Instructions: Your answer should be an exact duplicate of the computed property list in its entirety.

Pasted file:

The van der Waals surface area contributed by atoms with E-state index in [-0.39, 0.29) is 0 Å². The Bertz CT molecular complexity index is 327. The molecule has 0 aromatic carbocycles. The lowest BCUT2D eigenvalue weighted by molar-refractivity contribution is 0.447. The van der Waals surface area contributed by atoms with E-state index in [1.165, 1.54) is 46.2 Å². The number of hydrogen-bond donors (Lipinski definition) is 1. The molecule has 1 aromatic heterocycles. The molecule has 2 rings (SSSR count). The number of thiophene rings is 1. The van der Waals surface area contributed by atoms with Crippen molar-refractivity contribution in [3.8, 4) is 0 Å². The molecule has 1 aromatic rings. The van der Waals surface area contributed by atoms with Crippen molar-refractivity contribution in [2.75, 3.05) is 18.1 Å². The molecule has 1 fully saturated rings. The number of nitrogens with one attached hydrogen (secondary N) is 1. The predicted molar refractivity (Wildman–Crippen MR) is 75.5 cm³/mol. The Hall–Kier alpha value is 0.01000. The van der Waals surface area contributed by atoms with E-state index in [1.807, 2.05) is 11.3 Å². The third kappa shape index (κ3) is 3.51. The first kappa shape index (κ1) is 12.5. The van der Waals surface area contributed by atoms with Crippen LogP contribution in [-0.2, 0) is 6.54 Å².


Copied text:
The van der Waals surface area contributed by atoms with E-state index in [-0.39, 0.29) is 0 Å². The Bertz CT molecular complexity index is 327. The molecule has 0 aromatic carbocycles. The lowest BCUT2D eigenvalue weighted by molar-refractivity contribution is 0.447. The van der Waals surface area contributed by atoms with E-state index in [1.165, 1.54) is 46.2 Å². The number of hydrogen-bond donors (Lipinski definition) is 1. The molecule has 1 aromatic heterocycles. The molecule has 2 rings (SSSR count). The number of thiophene rings is 1. The van der Waals surface area contributed by atoms with Crippen molar-refractivity contribution in [3.8, 4) is 0 Å². The molecule has 1 aromatic rings. The van der Waals surface area contributed by atoms with Crippen molar-refractivity contribution in [2.75, 3.05) is 18.1 Å². The molecule has 1 fully saturated rings. The number of nitrogens with one attached hydrogen (secondary N) is 1. The predicted molar refractivity (Wildman–Crippen MR) is 75.5 cm³/mol. The Hall–Kier alpha value is 0.01000. The van der Waals surface area contributed by atoms with E-state index in [1.807, 2.05) is 11.3 Å². The third kappa shape index (κ3) is 3.51. The first kappa shape index (κ1) is 12.5. The van der Waals surface area contributed by atoms with Crippen LogP contribution in [-0.2, 0) is 6.54 Å².